Reading for Enjoyment Helps to Improve Writing

Dear STEM professors who are disappointed by the quality of English grammar in your students’ written work:


Is the academic style of writing found in some of the STEM articles that you assign inspiring or a bit dry?  Are there novels or short stories or plays in English that you love to read?  Would it be outlandish or radical for you to share a page from any of those novels or short stories or plays with your students on a weekly basis in Blackboard (or any other online platform so as not to use up class time)?  Would you consider making these readings voluntary and therefore stress-free?  Or would it be possible to create an extra credit activity out of such readings?  Do you want to interject at this point to ask what on earth might possibly link narrative writing or “creative writing” to expository writing and your STEM field?  Is it possible that reading enjoyable literary texts more often in the target language helps students get used to hearing and seeing what is considered to be standard grammar?  Isn’t absorbing grammar without even knowing it painless magic?  Would it then be easier for students to produce more well-written sentences?  Have you ever been unsure of whether a sentence should go this way or that grammatically, and then would say each version out loud a few times, decide to go with the version that sounds better, and end up being correct?  Why did you do all of that and not go to a dry book of grammar rules?  Are you now thinking that if you choose one of your favorite passages from Faulkner, then that might make things worse for your students?  Is that thought an attempt to get out of curating a list for your students?  Surely you must have some other passages in mind to use, yes?  Is it truly only the job of the English Comp professor to improve student writing?  Can it be that students need to keep reading good material beyond that semester of English Comp?  Is it fair for STEM professors to grumble about grammar if they don’t inspire their students with a decent number of good examples?  And doesn’t WAC pedagogy say that grammar is a lower order concern?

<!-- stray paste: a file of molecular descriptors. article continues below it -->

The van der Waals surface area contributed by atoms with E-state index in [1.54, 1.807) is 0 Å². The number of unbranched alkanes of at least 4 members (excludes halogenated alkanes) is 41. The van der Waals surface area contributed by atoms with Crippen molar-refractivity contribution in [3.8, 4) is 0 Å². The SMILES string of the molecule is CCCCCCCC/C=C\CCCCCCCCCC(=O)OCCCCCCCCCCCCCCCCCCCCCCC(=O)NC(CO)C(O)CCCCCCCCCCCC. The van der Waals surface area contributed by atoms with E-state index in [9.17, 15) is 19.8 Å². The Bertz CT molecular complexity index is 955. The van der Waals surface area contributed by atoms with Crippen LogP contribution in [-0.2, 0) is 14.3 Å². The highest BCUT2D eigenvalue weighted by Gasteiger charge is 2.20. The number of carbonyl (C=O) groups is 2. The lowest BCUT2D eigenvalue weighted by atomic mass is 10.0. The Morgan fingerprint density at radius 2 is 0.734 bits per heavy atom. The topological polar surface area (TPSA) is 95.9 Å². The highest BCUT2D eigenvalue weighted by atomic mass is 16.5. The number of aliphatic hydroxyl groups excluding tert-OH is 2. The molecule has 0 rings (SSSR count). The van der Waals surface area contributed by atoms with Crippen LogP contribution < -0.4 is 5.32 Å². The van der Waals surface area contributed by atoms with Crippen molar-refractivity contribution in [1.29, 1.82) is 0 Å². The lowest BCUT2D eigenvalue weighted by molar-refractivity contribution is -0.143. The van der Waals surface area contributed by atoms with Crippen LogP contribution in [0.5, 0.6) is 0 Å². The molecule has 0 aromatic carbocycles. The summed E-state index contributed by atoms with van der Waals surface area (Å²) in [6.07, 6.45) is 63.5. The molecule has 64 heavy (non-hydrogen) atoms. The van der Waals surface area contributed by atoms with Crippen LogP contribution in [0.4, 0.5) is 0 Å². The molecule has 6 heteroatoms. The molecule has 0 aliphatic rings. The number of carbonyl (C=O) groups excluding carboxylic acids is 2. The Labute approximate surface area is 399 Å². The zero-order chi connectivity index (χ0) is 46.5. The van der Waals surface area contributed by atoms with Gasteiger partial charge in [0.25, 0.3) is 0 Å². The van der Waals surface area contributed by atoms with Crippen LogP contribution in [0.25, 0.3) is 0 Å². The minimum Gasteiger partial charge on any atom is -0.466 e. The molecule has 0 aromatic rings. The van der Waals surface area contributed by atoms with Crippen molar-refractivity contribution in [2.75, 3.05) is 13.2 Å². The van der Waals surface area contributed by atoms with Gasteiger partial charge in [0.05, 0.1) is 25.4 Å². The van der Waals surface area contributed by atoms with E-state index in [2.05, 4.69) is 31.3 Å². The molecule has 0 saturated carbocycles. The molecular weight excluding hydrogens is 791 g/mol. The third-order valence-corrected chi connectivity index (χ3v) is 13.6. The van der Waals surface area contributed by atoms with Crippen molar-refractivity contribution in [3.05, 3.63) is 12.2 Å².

A WAC Fellow who is trying to help


P.S.—Would it be beneficial for professors outside of the STEM fields to read all of the above?